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  1. #1
    Senior Member AirborneSapper7's Avatar
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    May 2007
    South West Florida (Behind friendly lines but still in Occupied Territory)

    The Dependence on Food Stamps is a Ticking Time Bomb

    Wednesday, January 9, 2013

    The Dependence on Food Stamps is a Ticking Time Bomb

    If you think the problems we create are bad / Wait until you see our solutions

    Sean Kerrigan, Contributor

    Discussing the nation’s dependence on Food Stamps is likely to put many people into a defensive mode. Some feel resentful of those accepting government food subsidy. People on Food Stamps are sensitive to criticism in the media because often it comes with the implication that they are lazy or exploiting the system. Of course, fraud is a concern, but despite the national narrative, we would argue that these people are victims more often than not.

    As readers of this blog are aware, we feel that the nation’s economy is at serious risk. Words like “meltdown” and “collapse” often come to mind. In the event of a financial crisis, Food Stamp recipients all over the country could be endangered. Unless the government responds quickly, violence could easily erupt as people attempt to secure food. Lets walk through it, but first we need to explain how bad the problem has gotten.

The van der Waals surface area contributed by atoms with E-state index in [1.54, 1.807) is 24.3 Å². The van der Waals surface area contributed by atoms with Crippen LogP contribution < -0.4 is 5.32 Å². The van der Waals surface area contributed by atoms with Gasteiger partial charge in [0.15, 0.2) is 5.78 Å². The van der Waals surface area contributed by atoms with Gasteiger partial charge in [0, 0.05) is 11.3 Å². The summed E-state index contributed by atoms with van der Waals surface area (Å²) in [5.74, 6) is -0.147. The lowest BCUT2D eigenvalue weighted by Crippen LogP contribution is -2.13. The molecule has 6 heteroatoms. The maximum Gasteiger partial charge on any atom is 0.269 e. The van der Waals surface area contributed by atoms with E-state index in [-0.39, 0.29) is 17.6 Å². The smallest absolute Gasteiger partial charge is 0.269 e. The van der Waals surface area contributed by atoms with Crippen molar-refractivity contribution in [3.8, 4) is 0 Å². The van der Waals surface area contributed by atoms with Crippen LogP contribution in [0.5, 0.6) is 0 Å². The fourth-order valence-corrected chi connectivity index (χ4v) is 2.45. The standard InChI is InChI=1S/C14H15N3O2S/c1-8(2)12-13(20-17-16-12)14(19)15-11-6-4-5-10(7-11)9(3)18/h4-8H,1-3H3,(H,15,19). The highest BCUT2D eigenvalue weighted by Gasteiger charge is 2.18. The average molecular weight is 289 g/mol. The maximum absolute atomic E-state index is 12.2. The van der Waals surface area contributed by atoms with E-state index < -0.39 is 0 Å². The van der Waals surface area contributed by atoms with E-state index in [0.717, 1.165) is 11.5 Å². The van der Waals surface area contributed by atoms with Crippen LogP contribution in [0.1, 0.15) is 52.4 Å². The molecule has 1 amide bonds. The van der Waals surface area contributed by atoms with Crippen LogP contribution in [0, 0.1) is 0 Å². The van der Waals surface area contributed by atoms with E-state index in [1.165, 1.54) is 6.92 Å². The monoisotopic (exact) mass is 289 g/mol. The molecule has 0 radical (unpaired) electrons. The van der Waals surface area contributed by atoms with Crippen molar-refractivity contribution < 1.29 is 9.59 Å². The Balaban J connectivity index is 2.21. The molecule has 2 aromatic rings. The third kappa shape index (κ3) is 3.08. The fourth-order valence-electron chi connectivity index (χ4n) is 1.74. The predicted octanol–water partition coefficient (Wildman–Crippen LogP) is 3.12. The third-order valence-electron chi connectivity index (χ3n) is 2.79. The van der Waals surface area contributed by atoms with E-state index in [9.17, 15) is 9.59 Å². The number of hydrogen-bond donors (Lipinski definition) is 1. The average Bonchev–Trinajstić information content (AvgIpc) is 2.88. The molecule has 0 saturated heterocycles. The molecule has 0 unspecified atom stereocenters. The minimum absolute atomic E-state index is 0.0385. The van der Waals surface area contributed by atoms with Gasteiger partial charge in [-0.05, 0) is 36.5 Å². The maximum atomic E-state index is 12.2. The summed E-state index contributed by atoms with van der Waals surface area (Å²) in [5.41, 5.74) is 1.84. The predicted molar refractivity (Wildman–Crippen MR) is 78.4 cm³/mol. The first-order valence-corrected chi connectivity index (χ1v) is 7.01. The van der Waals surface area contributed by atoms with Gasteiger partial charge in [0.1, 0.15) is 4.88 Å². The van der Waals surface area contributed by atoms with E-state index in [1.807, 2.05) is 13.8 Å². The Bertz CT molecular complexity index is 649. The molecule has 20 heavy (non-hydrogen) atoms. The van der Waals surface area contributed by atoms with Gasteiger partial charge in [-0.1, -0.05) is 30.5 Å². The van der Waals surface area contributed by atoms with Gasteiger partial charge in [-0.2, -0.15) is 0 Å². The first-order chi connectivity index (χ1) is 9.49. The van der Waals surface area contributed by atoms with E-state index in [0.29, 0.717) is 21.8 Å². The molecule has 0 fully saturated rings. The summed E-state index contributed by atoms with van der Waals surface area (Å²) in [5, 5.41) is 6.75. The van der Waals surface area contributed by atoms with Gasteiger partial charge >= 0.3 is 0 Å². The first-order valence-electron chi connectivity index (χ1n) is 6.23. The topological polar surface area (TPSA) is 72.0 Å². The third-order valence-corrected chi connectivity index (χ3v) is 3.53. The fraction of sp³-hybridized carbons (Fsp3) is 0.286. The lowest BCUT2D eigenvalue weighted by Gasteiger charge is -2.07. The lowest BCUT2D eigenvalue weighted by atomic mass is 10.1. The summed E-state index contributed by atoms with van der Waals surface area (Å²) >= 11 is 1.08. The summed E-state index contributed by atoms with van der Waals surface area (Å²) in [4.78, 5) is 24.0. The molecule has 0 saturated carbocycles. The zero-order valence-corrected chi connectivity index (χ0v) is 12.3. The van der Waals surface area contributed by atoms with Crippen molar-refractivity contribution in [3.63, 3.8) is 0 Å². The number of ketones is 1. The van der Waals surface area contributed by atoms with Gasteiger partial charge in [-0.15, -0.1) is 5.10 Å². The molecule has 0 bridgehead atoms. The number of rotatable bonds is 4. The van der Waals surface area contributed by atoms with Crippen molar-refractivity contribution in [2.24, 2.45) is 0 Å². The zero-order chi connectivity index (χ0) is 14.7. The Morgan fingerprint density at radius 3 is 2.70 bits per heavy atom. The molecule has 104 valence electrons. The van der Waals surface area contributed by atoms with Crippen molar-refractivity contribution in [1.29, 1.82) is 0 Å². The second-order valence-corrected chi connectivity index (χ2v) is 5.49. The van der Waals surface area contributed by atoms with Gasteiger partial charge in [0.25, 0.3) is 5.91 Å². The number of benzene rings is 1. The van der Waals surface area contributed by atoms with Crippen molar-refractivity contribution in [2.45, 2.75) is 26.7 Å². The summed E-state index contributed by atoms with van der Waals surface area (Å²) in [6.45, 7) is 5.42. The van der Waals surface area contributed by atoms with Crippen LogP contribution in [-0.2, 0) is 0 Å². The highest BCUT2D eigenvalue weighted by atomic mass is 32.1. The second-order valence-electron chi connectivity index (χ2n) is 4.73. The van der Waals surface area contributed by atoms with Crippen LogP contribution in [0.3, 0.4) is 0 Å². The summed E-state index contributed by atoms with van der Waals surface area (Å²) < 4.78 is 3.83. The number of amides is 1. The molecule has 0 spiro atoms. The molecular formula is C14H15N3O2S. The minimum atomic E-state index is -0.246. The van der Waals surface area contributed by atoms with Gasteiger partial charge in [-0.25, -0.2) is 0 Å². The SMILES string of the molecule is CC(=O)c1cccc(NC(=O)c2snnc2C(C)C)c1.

Food Stamp Usage

    In the last five years, usage of the Supplemental Nutrition Assistance Program (SNAP), commonly called Food Stamps, has exploded, nearly doubling from about 26 million in 2007 to about 47.7 million today. An average of one out of every 6.5 Americans is now dependent on the government for food assistance, an absolutely stunning statistic.

    In 1971, five percent of the population or roughly one in 20 used the program. Since 2007 it has grown by almost as much as all previous years combined. And the situation is worsening. Recent government reports confirmed there have been roughly 1 million new enrollees in just the last two months! Think about it. A million people. This does not include possible increases related to Hurricane Sandy which won’t be released until later this month.

    Examine this chart courtesy of the financial blog Zero Hedge. As you can see, Food Stamp usage has been relatively stable for most of 2012, but suddenly increased in September and October of this year. This cannot be explained away with unusual seasonal disruptions, which we suspect is why it wasn’t mentioned by any mainstream media outlet in television or print.

    Ironically, in most states, the Food Stamp program is run by JP Morgan, a firm you’ll remember is partially responsible for the collapse in real wages, high unemployment, and of course market bubbles.

    While the program is helpful for those that need it, you can’t have the number of enrollees approaching 50 million people and still argue this is a simple welfare program. It’s evolved well beyond that now. So what purpose do Food Stamps really serve? The answer as usual is money and power, but not for the program’s recipients.